Glickman, Rabbi Mark. “Stolen Words: The Nazi Plunder of Jewish Books”, University of Nebraska Press, 2016.
Tens of Millions of Books
If you had to guess who had/has the largest collection of Jewish books in the world would you have guessed that it was the Nazi party who had tens of millions of books that they looted from European Jewish families and institutions. Nazi soldiers and civilians were responsible for the empting of Jewish communal libraries, confiscated volumes from government collections. They also stole from Jewish individuals, schools, and synagogues. In the beginning of the Nazi rise to power they burned books in bonfires but what many do not know is that they saved many books and hid them in castles, abandoned mine shafts, and warehouses throughout Europe. Theirs was the largest and most extensive book-looting campaign in history.
When the war ended, the Allies found that there were many questions to be asked regarding the books. Was there a way to identify who they belonged to and where should they go? Where did one find authority to make these decisions and finally the books were turned over to Jewish Cultural Reconstruction, Incorporated, an organization of leading Jewish scholars chaired by the eminent historian, Salo Brown. Philosopher Hannah Arendt who later wrote “Eichmann in Jerusalem: A Report on the Banality of Evil” was given the job of establishing restitution protocols.
What makes this such a fascinating read is that it is the story of a world that was torn apart and what did remain was a connection with those who survived the horror of that time. Here is the history of members of the Jewish community struggling to gain some understanding of the world after the Holocaust, something that today many of us are still unable to do. The Western world gradually was able to understand just to what extent the world had been devastated, The story of the stolen books was also the story of “Nazi leaders, ideologues, and Judaica experts; of Allied soldiers, scholars, and scoundrels; and of Jewish communities, librarians, and readers around the world”. Like so many others, I find myself still longing to hold a book in my hands at a time when the world seems to be moving in the direction of electronic libraries and research.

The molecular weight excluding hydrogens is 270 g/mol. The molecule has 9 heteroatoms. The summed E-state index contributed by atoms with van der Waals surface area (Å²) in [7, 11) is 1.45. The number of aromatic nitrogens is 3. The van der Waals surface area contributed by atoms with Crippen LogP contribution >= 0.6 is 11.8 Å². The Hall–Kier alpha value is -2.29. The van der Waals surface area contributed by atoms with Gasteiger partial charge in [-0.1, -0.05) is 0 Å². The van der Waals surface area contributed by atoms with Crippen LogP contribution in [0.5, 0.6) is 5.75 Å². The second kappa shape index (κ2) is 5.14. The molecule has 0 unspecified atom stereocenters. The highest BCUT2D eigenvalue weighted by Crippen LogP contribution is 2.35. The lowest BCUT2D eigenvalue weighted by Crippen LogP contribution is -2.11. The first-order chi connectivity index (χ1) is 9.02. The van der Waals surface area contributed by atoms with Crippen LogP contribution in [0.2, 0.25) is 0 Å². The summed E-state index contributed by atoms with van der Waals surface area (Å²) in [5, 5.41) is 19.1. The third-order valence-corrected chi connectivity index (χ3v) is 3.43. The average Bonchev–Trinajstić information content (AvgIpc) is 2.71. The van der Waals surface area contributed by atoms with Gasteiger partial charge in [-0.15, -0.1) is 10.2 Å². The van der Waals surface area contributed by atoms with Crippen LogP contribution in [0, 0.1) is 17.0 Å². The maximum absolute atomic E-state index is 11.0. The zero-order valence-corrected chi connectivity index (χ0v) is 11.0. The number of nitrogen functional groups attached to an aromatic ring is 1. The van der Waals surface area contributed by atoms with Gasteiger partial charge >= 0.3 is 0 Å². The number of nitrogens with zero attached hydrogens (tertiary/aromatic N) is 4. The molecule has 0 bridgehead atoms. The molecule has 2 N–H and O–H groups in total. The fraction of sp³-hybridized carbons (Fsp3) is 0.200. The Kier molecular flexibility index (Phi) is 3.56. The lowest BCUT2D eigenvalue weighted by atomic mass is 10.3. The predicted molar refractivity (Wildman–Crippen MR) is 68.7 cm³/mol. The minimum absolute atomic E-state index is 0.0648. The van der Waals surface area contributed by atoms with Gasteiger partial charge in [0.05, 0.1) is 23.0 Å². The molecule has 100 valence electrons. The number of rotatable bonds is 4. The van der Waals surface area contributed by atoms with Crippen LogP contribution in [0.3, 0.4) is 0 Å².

Author Rabbi Glickman has explained the period during which the Nazis rose to power and what happened as a result in Jewish communities. He shows it to us as it stands among the other events that were going on at that time. It is fascinating and spellbinding to learn how books were returned to their rightful owners and their reactions when they received them.
I was fascinated by the account of how the books were returned to their rightful owners and how those people reacted when they were. I was even more fascinated to learn of Hannah Arendt’s role in this since I have spent many years studying her and somehow missed this. Glickman’s book played with my emotions and moved me several times. Above all else, we see how important the written word is and how much we are influenced by it. We also see the abuse of the written word and feel the impact of cultural genocide.
As Rabbi Glickman “artfully reminds us, books are ultimately the couriers of human civilization. In their redemption we keep faith with our past and sustain hope in our future.” A word of warning—clear your day before you sit down to read it because you will do nothing else but reading it until you close the covers on the last page.